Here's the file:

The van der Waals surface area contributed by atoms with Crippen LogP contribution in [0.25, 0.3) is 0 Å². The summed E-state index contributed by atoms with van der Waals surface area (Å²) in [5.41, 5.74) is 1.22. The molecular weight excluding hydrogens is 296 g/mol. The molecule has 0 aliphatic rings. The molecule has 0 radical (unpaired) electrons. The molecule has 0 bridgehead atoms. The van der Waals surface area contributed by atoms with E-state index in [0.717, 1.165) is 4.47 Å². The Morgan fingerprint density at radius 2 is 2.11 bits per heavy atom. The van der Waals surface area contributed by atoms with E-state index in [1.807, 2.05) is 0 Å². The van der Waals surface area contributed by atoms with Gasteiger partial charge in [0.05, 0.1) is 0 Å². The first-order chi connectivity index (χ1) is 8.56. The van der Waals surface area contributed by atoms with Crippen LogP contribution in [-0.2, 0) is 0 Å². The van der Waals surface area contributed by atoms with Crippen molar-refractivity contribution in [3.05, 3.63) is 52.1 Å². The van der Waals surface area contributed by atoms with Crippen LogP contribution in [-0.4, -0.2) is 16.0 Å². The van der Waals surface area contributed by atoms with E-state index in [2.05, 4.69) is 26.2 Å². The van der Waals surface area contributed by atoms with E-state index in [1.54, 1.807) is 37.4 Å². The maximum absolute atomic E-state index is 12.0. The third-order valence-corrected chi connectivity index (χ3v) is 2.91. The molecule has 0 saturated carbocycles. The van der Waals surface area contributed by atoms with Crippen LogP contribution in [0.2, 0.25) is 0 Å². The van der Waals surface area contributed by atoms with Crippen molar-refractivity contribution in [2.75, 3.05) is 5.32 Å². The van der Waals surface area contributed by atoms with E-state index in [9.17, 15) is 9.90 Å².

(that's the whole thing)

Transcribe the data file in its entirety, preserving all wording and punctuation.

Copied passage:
The van der Waals surface area contributed by atoms with Crippen LogP contribution in [0.25, 0.3) is 0 Å². The summed E-state index contributed by atoms with van der Waals surface area (Å²) in [5.41, 5.74) is 1.22. The molecular weight excluding hydrogens is 296 g/mol. The molecule has 0 aliphatic rings. The molecule has 0 radical (unpaired) electrons. The molecule has 0 bridgehead atoms. The van der Waals surface area contributed by atoms with E-state index in [0.717, 1.165) is 4.47 Å². The Morgan fingerprint density at radius 2 is 2.11 bits per heavy atom. The van der Waals surface area contributed by atoms with E-state index in [1.807, 2.05) is 0 Å². The van der Waals surface area contributed by atoms with Gasteiger partial charge in [0.05, 0.1) is 0 Å². The first-order chi connectivity index (χ1) is 8.56. The van der Waals surface area contributed by atoms with Crippen LogP contribution in [-0.2, 0) is 0 Å². The van der Waals surface area contributed by atoms with Crippen molar-refractivity contribution in [3.05, 3.63) is 52.1 Å². The van der Waals surface area contributed by atoms with Crippen LogP contribution in [-0.4, -0.2) is 16.0 Å². The van der Waals surface area contributed by atoms with E-state index in [2.05, 4.69) is 26.2 Å². The van der Waals surface area contributed by atoms with E-state index in [1.54, 1.807) is 37.4 Å². The maximum absolute atomic E-state index is 12.0. The third-order valence-corrected chi connectivity index (χ3v) is 2.91. The molecule has 0 saturated carbocycles. The van der Waals surface area contributed by atoms with Crippen LogP contribution in [0.2, 0.25) is 0 Å². The van der Waals surface area contributed by atoms with Crippen molar-refractivity contribution in [2.75, 3.05) is 5.32 Å². The van der Waals surface area contributed by atoms with E-state index in [9.17, 15) is 9.90 Å².